Bobbie Jo Baker (Lynda Carter) is stuck in a small Texas town and wants to break free, hit the road and follow her dreams of being a country western singer. Her opportunity comes when she meets criminal Lyle Wheeler (Marjoe Gortner).
Immediately sparks fly between them and crimes start to mount up, as the two become a modern day Bonnie and Clyde. These two young lovers hold out hope for a bright life together, but the victims they leave in their wake and with the persistence of the police to stop them, it starts to become clear there won’t be much of a future for them.
Bobbie Jo and the Outlaw was made by American-International Pictures. During the 1970s, AIP specialized in making low-budget genre films targeted to teens that would become fixtures at drive-ins across the country. If you saw a low-budget blaxploitation, kung fu or gangster film at a drive-in at this time, there’s a pretty good chance it was made by AIP.
It’s a low grade crime spree drama, clearly inspired by the more revered Bonnie and Clyde. It’s the like the low-rent, trashy knock-off of it.
There’s really little to it. Other than the shoot outs with bright bloody 70s squibs and car crashes that would please Hal Needham, it was probably a kick to see for teens in 1976 and for fans of low grade exploitation films from that era, the movie probably will hit the mark. For others, I’m not too sure there is much here worth your time.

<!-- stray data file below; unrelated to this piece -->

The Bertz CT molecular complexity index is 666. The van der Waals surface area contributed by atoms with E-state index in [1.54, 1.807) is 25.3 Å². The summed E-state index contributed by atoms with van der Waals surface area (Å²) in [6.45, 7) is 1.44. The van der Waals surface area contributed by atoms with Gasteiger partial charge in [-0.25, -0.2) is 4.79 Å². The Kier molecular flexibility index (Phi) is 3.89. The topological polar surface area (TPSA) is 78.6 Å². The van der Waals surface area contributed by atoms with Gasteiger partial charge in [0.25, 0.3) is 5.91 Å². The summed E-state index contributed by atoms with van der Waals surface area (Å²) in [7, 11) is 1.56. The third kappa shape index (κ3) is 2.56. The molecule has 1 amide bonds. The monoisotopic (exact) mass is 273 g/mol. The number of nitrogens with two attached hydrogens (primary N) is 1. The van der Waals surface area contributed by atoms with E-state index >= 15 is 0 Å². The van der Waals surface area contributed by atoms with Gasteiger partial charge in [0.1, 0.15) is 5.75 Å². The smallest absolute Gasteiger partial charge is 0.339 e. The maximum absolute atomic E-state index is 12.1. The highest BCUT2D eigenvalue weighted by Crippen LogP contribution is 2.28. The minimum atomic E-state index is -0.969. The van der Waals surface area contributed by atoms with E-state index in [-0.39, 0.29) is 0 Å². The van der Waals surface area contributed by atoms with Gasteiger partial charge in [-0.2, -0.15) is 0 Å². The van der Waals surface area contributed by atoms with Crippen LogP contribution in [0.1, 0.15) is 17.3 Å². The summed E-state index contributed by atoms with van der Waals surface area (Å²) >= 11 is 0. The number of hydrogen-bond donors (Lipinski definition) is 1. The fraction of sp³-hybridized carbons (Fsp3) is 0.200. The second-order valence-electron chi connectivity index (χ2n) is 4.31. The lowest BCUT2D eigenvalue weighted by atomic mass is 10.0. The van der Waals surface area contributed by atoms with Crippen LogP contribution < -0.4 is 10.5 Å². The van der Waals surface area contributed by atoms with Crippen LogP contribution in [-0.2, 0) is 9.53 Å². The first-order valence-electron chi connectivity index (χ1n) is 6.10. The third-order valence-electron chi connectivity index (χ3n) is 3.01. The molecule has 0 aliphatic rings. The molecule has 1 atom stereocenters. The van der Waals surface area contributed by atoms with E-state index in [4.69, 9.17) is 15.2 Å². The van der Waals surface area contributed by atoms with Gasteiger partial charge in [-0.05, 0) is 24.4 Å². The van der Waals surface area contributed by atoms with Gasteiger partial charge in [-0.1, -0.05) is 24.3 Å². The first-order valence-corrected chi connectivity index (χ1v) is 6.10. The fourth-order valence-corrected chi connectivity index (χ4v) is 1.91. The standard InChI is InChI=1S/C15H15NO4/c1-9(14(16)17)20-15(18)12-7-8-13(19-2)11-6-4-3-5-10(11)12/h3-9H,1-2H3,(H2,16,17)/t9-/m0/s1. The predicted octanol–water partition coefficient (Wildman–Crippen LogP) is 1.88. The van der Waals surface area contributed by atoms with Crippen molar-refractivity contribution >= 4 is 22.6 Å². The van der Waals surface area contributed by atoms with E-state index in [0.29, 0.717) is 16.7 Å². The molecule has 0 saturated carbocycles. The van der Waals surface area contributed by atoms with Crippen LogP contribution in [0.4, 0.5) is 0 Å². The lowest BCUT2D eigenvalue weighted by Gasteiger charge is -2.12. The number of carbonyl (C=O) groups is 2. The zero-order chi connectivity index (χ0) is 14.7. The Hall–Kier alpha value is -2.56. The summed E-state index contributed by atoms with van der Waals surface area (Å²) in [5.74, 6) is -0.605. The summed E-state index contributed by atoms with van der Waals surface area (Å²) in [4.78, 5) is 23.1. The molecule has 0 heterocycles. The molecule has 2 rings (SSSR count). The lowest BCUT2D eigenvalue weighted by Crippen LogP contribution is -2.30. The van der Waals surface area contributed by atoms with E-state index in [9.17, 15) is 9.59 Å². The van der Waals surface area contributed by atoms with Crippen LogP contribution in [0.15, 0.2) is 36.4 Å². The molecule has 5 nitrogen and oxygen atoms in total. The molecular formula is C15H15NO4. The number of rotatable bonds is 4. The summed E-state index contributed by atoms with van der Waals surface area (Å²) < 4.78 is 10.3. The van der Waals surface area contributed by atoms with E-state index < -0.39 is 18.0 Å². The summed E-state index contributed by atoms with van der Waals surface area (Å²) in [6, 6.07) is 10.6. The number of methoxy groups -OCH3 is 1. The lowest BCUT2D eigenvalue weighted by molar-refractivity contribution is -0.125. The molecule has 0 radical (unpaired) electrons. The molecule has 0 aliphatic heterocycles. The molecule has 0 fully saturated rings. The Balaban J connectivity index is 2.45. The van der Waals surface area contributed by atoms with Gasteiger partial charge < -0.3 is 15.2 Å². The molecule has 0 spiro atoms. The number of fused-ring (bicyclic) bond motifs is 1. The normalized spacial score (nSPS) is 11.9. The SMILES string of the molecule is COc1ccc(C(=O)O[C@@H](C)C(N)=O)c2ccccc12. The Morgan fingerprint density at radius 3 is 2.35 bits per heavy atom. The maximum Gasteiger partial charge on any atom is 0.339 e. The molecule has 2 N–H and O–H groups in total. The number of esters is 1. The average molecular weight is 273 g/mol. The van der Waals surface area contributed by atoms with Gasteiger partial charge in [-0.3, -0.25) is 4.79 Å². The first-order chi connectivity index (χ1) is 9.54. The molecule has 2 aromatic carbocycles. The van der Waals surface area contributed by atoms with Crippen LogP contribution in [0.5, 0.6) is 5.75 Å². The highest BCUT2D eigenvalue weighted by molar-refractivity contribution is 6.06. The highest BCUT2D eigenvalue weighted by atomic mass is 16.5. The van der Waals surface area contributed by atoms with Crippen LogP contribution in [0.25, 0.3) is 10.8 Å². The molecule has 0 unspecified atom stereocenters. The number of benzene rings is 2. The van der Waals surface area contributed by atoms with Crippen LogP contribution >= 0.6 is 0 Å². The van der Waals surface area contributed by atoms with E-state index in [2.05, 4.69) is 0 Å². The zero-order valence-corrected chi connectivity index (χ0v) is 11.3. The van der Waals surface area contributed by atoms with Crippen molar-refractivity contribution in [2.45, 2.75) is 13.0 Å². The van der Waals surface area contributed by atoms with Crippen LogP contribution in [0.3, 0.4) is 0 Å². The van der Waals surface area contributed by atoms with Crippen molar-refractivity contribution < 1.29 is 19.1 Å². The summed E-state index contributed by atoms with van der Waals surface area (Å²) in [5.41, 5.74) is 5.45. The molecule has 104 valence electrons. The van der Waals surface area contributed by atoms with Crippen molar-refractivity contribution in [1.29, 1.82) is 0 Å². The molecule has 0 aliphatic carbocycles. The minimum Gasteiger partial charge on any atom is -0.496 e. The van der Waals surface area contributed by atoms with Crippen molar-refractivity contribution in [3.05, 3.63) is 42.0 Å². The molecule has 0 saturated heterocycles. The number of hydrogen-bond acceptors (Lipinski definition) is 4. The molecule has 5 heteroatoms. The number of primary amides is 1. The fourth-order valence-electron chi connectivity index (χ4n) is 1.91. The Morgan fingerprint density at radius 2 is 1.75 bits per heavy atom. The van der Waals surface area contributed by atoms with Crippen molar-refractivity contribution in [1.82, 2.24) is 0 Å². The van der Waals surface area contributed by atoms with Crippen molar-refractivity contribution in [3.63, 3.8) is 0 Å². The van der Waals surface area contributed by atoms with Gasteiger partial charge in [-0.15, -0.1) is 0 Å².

The film has become something of a curiosity for the sole casting of Lynda Carter, who would star in the T.V. show Wonder Woman a year later.
She is breathtaking beautiful in the movie and yes – Carter does appear topless in several scenes. Fans of Carter and star nudity will no doubt want to see at least those scenes. I’m sure the Bobbie Jo and the Outlaw section on Mr. Skin gets regular visitors.
Other than Carter going au natural and some of the chases and shootouts, there’s really not much to say. Carter certainly has her beauty and a charm. She even gets to sing and even watching it decades later knowing this is before she became an iconic television star, you can see she has a star quality.
Her leading man Gortner, well not so much. He’s rather bland as this wild and free-loving Billy the Kid-type of outlaw. He doesn’t have much charisma and it’s difficult to see why Bobbie Jo would fall for this guy so hard. It’s no surprise between the two actors who would leave more of an impact with audiences.
It also doesn’t help that both the characters are rather shallow and really not very nice. There’s no ‘Robin Hood-esque’ behavior from the two that would make you want to cheer for them. The backstories of Bobbie Jo and Lyle don’t make them any more sympathetic and we’re given no real dramatic reason why Bobbie Jo would choose this fugitive lifestyle over the one she was supposedly trapped in.
So, we’re left watching these two rob people, shoot people and not feel too bad about it and them trying to escape from the encroaching police. That cycle just repeats over and over again. None of those scenes are particularly well done or very memorable and all just start to blur together. There’s one scene of the pair eating psychedelic mushroom and go on a trip. It’s rather a bizarre scene.
I imagine there’s meant to be anti-establishment message buried somewhere in this, but if it’s there it doesn’t make any impact. The only reason I’m assuming there is meant to be one is because Bobbie Jo is such a cheap knock off of Bonnie and Clyde. For a piece of shallow 1970s piece of trash cinema it might’ve entertained teens on a lazy Saturday night, but I think that was its lifespan. Without Carter’s appearance in this, I doubt it would even be remembered today.
If your a fan of Carter and want to see the ‘naughty bits’ that you always dreamed of seeing, just watch some clips or look at some stills. There’s not a whole lot more to recommend to sit through the whole movie.
Here’s Lynda singing in Bobbie Jo and the Outlaw